Porous Media Flow Simulations for the Mining Industry with AMPHOS 21
Jennifer Segui | October 17, 2013
The mining industry pre-dates sophisticated simulation software and the computers it runs on by thousands of years. As an essential modern industry, however, the technical and analytical capabilities offered by AMPHOS 21, a COMSOL Certified Consultant, are critical for both understanding and optimizing mine operations. Recently, we sponsored a webinar together with NASA Tech Briefs on “Mining and Hydrogeology: Porous Media Flow Simulations with COMSOL”, featuring environmental consultants Jorge Molinero and Elena Abarca from AMPHOS 21. Here are some of the highlights.
Porous Media Flow Example: Multiphysics Simulation of a Leach Pad
Jorge presented many interesting porous media flow examples in the webinar, one of which was a multiphysics simulation of a leach pad. Heap leaching is a metallurgical process used to extract metals and other compounds from the ore recovered from underground mines. The figure below is from the webinar and provides a brief overview of the process.
Image courtesy of AMPHOS 21.
The host or base layer consists of low permeability rock that is covered by an impermeable geomembrane to prevent ground contamination. A drainage system is built on top of the geomembrane that enables collection of the metal-enriched solution. To create this metal-enriched solution, ore is “heaped” on top of the drainage layer and an irrigation system delivers an acidic solution that can dissolve metals from the ore. After some time, additional layers of ore and irrigation are added to the heap.
While I was watching the webinar, this particular example caught my attention largely because it is an intriguing model requiring a hydro-chemical-mechanical physics coupling, as explained below.
The participating physics within the modeled system and their effects on each other. Image courtesy of AMPHOS 21.
Notably, soil mechanics affect permeability, which is a major determinant in groundwater flow. Changes in groundwater flow velocity impact reactive solute transport where the subsequent phase change can, in turn, affect the mechanical properties of the soil. The green arrows in the figure above represent further couplings between the participating physics. This includes the poroelasticity and subsequent deformation of the soil due to the groundwater flow, and the resulting chemical dissolution and precipitation brought about by changes in the pore volumes.
A COMSOL Multiphysics simulation of a leach pad for copper recovery produced an interesting model and corresponding array of results, including plots of displacement and stress, saturation and water pressure, pH evolution, copper concentration, mass of copper recovered, and porosity evolution, an example of which is below:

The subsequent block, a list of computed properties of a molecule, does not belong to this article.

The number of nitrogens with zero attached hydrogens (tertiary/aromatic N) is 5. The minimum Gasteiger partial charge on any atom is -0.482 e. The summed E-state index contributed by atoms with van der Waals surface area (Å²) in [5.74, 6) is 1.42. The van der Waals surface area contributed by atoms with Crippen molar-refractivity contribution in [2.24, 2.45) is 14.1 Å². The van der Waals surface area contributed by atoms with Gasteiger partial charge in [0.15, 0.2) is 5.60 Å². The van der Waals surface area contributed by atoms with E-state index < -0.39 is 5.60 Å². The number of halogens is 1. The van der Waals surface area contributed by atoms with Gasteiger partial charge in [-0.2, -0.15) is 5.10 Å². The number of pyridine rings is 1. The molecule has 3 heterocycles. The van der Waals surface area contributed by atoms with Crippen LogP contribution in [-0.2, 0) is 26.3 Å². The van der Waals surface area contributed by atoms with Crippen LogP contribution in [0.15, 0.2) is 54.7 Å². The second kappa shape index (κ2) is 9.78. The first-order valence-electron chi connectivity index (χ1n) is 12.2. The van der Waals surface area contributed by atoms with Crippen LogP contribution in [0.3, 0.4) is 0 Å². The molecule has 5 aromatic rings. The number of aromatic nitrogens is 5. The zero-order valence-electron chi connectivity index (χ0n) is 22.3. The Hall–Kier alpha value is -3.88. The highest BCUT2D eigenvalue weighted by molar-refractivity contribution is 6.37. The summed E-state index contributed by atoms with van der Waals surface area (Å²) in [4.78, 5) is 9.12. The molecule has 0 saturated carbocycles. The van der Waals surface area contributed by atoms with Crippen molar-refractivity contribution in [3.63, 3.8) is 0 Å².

The contribution of chemical and mechanical effects on the porosity over time. Image courtesy of AMPHOS 21.
This plot demonstrates the impact of chemical, mechanical, and combined global effects on porosity evolution in each layer of the leach pad model for a transient analysis that spans many days. Notice the remarkable impact of chemical reactions to increase porosity relative to the mechanical effects. Mechanical effects account for the increased load where adding more layers to the heap causes further compaction and reduced porosity. Irrigation of the ore using acidic chemicals, however, has the opposite effect and dissolution of the materials increases porosity throughout the heap. Global effects take into account both the chemical and mechanical contributions to porosity evolution.
AMPHOS 21 Demonstrates Groundwater Drainage for an Underground Mine
Toward the end of the webinar, Elena showed how to set up and solve a model of groundwater drainage for an underground mine. The demonstration featured many useful tips and tricks for importing and working with complex geometries in the COMSOL environment, as shown below.
Imported surface topography from Elena’s demo in COMSOL Multiphysics. Image courtesy of AMPHOS 21.
A ground surface topography is imported, augmented with rivers and lakes, and then combined with the geometry of an underground mine. The geometry is meshed so that a specific region of interest has a very fine mesh, and then a coarser mesh is used to discretize the surrounding structures. This is a valuable technique that can reduce computational complexity and save time. After associating physics with the imported geometry for this hydrogeology simulation, both stationary and transient study types are used to evaluate groundwater drainage behavior in the model. To conclude the demonstration, Elena provided interesting results and analyses including the evaluation of flow, depth-dependent permeability, 2D cross sections, and a water-mass balance.
For those of you looking to learn more about what AMPHOS 21 specializes in, you should check out the AMPHOS 21 Certified Consultants page.